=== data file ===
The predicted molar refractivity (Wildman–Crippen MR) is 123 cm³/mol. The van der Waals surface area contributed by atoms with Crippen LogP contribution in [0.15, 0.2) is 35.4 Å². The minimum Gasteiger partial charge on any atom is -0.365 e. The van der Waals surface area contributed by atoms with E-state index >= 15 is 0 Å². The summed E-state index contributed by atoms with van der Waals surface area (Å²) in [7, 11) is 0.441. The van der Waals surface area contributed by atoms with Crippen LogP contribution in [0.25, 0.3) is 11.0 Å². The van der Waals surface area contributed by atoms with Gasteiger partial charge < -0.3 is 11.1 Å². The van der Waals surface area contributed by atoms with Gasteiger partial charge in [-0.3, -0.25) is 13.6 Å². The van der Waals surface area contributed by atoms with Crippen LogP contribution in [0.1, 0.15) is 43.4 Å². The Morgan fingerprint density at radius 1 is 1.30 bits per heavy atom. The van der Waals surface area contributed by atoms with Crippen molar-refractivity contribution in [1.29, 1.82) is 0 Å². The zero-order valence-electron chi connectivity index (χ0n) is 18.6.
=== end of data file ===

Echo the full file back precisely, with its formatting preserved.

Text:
The predicted molar refractivity (Wildman–Crippen MR) is 123 cm³/mol. The van der Waals surface area contributed by atoms with Crippen LogP contribution in [0.15, 0.2) is 35.4 Å². The minimum Gasteiger partial charge on any atom is -0.365 e. The van der Waals surface area contributed by atoms with E-state index >= 15 is 0 Å². The summed E-state index contributed by atoms with van der Waals surface area (Å²) in [7, 11) is 0.441. The van der Waals surface area contributed by atoms with Crippen LogP contribution in [0.25, 0.3) is 11.0 Å². The van der Waals surface area contributed by atoms with Gasteiger partial charge < -0.3 is 11.1 Å². The van der Waals surface area contributed by atoms with Gasteiger partial charge in [-0.3, -0.25) is 13.6 Å². The van der Waals surface area contributed by atoms with Crippen LogP contribution in [0.1, 0.15) is 43.4 Å². The Morgan fingerprint density at radius 1 is 1.30 bits per heavy atom. The van der Waals surface area contributed by atoms with Crippen molar-refractivity contribution in [1.29, 1.82) is 0 Å². The zero-order valence-electron chi connectivity index (χ0n) is 18.6.